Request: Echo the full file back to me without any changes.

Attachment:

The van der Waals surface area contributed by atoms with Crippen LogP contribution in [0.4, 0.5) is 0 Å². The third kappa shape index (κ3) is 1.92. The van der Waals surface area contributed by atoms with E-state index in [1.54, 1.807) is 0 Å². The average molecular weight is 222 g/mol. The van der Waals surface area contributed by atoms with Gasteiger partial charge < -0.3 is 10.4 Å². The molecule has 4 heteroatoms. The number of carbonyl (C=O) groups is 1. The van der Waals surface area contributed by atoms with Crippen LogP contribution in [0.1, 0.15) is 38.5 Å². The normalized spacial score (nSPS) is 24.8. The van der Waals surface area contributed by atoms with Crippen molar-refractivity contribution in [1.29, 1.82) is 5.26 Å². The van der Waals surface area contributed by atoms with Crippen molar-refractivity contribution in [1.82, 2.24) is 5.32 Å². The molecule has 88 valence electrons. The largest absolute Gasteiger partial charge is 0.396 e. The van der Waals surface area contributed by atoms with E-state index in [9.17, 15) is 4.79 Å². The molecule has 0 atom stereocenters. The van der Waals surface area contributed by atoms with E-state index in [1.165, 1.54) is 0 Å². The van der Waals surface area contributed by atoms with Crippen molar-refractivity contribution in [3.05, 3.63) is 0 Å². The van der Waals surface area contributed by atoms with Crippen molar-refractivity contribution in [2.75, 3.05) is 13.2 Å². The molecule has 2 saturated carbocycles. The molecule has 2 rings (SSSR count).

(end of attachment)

The van der Waals surface area contributed by atoms with Crippen LogP contribution in [0.4, 0.5) is 0 Å². The third kappa shape index (κ3) is 1.92. The van der Waals surface area contributed by atoms with E-state index in [1.54, 1.807) is 0 Å². The average molecular weight is 222 g/mol. The van der Waals surface area contributed by atoms with Gasteiger partial charge < -0.3 is 10.4 Å². The molecule has 4 heteroatoms. The number of carbonyl (C=O) groups is 1. The van der Waals surface area contributed by atoms with Crippen LogP contribution in [0.1, 0.15) is 38.5 Å². The normalized spacial score (nSPS) is 24.8. The van der Waals surface area contributed by atoms with Crippen molar-refractivity contribution in [1.29, 1.82) is 5.26 Å². The van der Waals surface area contributed by atoms with Crippen molar-refractivity contribution in [1.82, 2.24) is 5.32 Å². The molecule has 88 valence electrons. The largest absolute Gasteiger partial charge is 0.396 e. The van der Waals surface area contributed by atoms with E-state index in [9.17, 15) is 4.79 Å². The molecule has 0 atom stereocenters. The van der Waals surface area contributed by atoms with E-state index in [1.165, 1.54) is 0 Å². The van der Waals surface area contributed by atoms with Crippen molar-refractivity contribution in [3.05, 3.63) is 0 Å². The van der Waals surface area contributed by atoms with Crippen molar-refractivity contribution in [2.75, 3.05) is 13.2 Å². The molecule has 2 saturated carbocycles. The molecule has 2 rings (SSSR count).